Archive for March, 2013

Turn managers into coaches: a champion strategy for driving organisational performance

Thursday, March 28th, 2013

This is a guest blog by Sean Conrad

What is coaching and why is it so important? Oh, and just to clarify, I’m not talking about sports team coaches. I’m referring to coaching in the workplace—the ability for a manager to bring out the best in his or her employee for the good of the individual and the organisation.

What we do know about coaching is that it isn’t about managers providing direction, instructions and comments on behaviour to employees (that’s feedback). Coaching is a unique one-on-one relationship in which a manager helps an employee explore—through meetings, discovery and ongoing dialogue—the obstacles that hinder performance and how to deal with them. The coaching process can reveal a wealth of information that can be used to drive positive change for the individual and the organisation as a whole.

Coaching can be a powerful approach for helping employees who are suffering from “I can’t get there from here” syndrome. These individuals might request coaching for any number of reasons, including a need to:

  1. Clarify goals and objectives, and put action plans into place to achieve them
  2. Resolve complicated issues related to colleagues, relationships and trust
  3. Develop the skills that can help them become a stronger leader, better manager or more skilled professional

When done right, coaching is a great tool for increasing employee engagement and productivity, driving up overall organisational performance. Naturally, this begs the question, “How do you do it right?” Here are a few tips to help you along.

Perhaps I’m stating the obvious, but it’s an important point—everyone is different. There isn’t anyone in this world that thinks or acts in exactly the same way. Equally important to remember is that the perspectives, motivations and responses of others aren’t any better or worse than ours, they’re just different.

We need to value our different ways of thinking, perceiving, solving and acting. Often we can achieve the best results when we consider all perspectives, and adopt a combination of approaches to any situation.

This means that when we coach our employees or give them feedback, we need to first consider our differences and the value of our differences, so we avoid making judgments based on these.

Do a little discovery. Ask your employee questions about the work situation or challenge to reveal his or her way of thinking, assumptions, preferences, and bias. Here are some questions you might try asking:

  1. Why did they choose their particular course of action?
  2. What do they think and feel about their performance in the situation at question?
  3. What do they think and feel about the results?
  4. What other tactics or behaviours could they have adopted?

Once you’ve helped your employee explore their thinking and feeling about the situation and their perception of its impact, you can share your own observations, including what you saw and what you think you saw and remember.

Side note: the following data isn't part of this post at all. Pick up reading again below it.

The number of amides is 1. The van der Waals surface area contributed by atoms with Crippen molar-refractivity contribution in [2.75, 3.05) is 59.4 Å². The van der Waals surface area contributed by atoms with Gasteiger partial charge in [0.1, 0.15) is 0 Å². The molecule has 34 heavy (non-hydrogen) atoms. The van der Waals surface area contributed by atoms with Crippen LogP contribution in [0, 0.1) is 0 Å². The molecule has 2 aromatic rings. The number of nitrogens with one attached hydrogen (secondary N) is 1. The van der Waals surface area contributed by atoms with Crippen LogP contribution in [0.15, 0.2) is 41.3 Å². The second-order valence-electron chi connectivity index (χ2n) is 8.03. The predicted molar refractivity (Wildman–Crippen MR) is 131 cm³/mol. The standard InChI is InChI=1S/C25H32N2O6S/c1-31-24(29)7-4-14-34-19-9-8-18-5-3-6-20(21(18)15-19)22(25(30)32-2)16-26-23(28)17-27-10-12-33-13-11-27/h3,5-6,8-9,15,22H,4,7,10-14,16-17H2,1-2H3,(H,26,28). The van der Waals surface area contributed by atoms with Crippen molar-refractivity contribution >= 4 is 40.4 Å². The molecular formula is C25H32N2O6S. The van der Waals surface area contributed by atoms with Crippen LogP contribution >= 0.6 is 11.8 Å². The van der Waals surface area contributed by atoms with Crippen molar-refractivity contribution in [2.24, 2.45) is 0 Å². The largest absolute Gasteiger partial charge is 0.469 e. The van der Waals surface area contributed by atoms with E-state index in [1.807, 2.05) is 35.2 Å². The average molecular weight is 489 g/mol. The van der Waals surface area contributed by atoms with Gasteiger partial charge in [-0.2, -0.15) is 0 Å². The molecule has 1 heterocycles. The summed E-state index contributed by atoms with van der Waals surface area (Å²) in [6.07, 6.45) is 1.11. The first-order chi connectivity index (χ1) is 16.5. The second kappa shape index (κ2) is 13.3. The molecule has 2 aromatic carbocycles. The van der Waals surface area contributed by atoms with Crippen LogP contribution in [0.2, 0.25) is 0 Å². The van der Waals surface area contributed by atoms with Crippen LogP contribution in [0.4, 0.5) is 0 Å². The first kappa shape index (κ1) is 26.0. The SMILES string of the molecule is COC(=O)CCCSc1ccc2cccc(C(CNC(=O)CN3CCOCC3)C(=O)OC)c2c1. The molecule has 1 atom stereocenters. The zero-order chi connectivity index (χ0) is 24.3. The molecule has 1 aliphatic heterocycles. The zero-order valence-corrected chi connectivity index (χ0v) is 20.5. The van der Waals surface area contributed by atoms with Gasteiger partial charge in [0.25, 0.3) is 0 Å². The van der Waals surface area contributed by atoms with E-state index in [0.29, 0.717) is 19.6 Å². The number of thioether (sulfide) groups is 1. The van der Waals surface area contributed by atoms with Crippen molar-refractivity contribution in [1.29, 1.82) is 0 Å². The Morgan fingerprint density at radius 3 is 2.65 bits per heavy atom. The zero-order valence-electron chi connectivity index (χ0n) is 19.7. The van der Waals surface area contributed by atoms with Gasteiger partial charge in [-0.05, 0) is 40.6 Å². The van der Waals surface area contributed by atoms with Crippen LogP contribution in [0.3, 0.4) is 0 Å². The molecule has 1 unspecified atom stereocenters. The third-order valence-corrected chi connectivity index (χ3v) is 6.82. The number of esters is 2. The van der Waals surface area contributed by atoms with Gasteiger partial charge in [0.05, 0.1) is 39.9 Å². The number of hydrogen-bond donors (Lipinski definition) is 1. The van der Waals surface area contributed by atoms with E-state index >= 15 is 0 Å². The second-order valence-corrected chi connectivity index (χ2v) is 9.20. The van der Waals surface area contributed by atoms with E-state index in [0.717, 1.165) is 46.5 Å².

A word of advice here, be careful not to jump to conclusions and remember that your perceptions might not be 100 percent right all the time—yes, really.

Now that you’ve done some preliminary discovery work with your employee, it’s time to share your perspective. Tell them about personal career examples of how you’ve handled situations that are similar in nature. The objective here is to explore other approaches and to highlight their respective strengths and weaknesses as this is how we broaden our perspective.

You want to help your employee see how a different approach can lead to more effective results, and find new ways that work for them.

Consider offering your employee some closer coaching as they work to change their behaviours and practices. For instance, they might want to check in with you to review an alternate approach before they actually put it into practice.

Regardless of approach, techniques or individual differences, a good manager will work with employees to listen, question and “coach” them to a deeper self-awareness and growth. The outcome of this approach? Greater engagement, higher performance and the ability to adapt more easily to organisational change.

A senior product analyst and Certified Human Capital Strategist at Halogen Software, Sean Conrad regularly writes about talent management trends and issues in industry publication and the Exploring Talent Management Blog.

The Power of Leaders telling the Truth

Wednesday, March 27th, 2013

As previously admitted, I’m a Quins fan and I spent a miserable afternoon this Sunday shivering on a touchline in freezing temperatures to watch my team play a dreadful game against their most dangerous rivals.  Saracens had just nudged us off top place in the league and we needed to to beat them in order to reclaim the slot we have held for the best part of two seasons.  This was our first game in their brand new stadium and it was clear from the start they were really up for it.  They seemed sharper, faster, and more dangerous.  Even though at at halftime we were still in the game in wasn’t long before we gave away a try and you knew that the game was as good as over.  In a single game we went from being shoe-ins for a top two place and a home semi-final to wondering whether we’d make the play-offs!